Effect of xylem fluid from susceptible and resistant grapevines on developmental biology of Xylella fastidiosa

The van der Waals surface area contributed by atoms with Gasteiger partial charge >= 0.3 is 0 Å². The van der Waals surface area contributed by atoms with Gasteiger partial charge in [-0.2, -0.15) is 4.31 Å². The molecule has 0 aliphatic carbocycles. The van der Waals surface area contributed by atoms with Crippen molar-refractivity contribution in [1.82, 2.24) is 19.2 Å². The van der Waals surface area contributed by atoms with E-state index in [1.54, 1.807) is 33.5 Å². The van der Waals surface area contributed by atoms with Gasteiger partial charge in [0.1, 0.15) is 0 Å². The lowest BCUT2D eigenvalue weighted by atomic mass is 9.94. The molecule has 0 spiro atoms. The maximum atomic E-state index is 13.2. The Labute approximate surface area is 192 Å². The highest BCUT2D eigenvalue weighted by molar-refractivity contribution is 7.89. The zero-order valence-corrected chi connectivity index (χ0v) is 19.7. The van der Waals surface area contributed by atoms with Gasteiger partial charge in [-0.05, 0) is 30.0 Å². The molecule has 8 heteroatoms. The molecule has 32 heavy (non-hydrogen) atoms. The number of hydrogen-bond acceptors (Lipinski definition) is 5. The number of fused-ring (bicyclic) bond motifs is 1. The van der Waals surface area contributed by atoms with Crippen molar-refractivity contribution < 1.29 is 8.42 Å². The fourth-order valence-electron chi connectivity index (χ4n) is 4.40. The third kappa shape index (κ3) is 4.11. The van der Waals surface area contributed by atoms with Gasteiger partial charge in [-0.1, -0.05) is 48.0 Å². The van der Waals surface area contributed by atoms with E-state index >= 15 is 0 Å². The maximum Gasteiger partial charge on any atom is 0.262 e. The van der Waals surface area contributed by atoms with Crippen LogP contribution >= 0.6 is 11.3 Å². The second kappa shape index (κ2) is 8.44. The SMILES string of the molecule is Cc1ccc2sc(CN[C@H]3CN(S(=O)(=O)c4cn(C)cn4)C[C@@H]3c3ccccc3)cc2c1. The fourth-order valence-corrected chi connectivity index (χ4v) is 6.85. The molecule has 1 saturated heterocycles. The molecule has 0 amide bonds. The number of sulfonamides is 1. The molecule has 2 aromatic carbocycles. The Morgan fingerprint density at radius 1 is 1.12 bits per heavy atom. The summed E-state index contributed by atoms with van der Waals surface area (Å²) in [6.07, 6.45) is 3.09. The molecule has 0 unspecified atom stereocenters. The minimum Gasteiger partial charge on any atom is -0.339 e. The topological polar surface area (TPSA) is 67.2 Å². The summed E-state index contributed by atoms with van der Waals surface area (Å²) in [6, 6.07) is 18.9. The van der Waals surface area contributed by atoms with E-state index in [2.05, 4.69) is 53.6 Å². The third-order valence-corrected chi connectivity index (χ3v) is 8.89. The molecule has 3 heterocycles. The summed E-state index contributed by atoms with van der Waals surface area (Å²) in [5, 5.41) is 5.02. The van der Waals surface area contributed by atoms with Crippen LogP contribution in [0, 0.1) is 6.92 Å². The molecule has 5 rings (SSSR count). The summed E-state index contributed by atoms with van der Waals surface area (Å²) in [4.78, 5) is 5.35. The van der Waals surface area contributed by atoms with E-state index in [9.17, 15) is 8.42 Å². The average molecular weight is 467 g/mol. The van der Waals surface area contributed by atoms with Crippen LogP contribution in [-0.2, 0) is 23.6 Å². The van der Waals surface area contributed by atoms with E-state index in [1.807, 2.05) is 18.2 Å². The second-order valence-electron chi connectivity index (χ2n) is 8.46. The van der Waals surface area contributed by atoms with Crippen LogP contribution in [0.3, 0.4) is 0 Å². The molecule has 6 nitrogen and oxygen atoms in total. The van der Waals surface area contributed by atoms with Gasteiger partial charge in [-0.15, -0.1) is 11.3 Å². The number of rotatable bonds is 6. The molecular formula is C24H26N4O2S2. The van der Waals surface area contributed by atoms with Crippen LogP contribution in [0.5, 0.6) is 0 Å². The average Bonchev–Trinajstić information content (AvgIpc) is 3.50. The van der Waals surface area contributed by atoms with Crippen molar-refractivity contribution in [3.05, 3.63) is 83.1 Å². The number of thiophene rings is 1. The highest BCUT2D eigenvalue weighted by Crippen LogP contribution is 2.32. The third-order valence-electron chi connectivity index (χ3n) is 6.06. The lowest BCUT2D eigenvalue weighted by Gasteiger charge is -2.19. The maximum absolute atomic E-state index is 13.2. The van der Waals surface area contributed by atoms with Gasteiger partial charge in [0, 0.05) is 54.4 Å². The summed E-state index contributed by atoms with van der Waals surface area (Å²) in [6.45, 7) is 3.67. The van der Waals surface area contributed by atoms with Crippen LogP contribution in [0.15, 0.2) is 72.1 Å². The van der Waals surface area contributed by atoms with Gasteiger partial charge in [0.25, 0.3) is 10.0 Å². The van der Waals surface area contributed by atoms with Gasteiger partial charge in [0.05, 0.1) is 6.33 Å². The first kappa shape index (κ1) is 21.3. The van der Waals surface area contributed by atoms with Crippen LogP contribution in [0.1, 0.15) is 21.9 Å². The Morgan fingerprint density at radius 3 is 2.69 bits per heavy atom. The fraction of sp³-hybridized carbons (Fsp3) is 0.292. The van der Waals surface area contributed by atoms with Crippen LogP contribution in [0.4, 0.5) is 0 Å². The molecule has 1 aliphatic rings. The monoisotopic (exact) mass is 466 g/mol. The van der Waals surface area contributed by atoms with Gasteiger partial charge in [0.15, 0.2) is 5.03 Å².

Xylella fastidiosa causes Pierce's disease (PD), a serious disease in grapevines, and grapevine cultivars vary in susceptibility to X. fastidiosa in the field. The mechanism(s) by which this occurs has not been clearly elucidated. To explore possible mechanisms, X. fastidiosa cells from a PD strain were grown in pure xylem fluid of PD-susceptible grapevines, Vitis vinifera and V. labrusca, versus PD-resistant grapevines, V. champinii and V. smalliana. When grown in xylem fluid from the susceptible species, X. fastidiosa cells formed a heavier biofilm compared to those in xylem fluid from the resistant species. Differential expression of selected genes of X. fastidiosa cultured in the xylem fluids of V. vinifera and V. smalliana was analyzed using a DNA macroarray. Compared with xylem fluid of V. smalliana, xylem fluid of V. vinifera stimulated the expression of X. fastidiosa genes involved in virulence regulation, such as rpfC, gacA, xrvA, gcvR, and cysB, and genes involved in biogenesis of pili and twitching motility, such as pilI, pilU, pilE and pilG. Increased expression of virulence genes likely contributes to the expression of PD symptom in the susceptible grapevines, whereas reduced expression of these genes may lead to limitation of symptoms in resistant grapevines.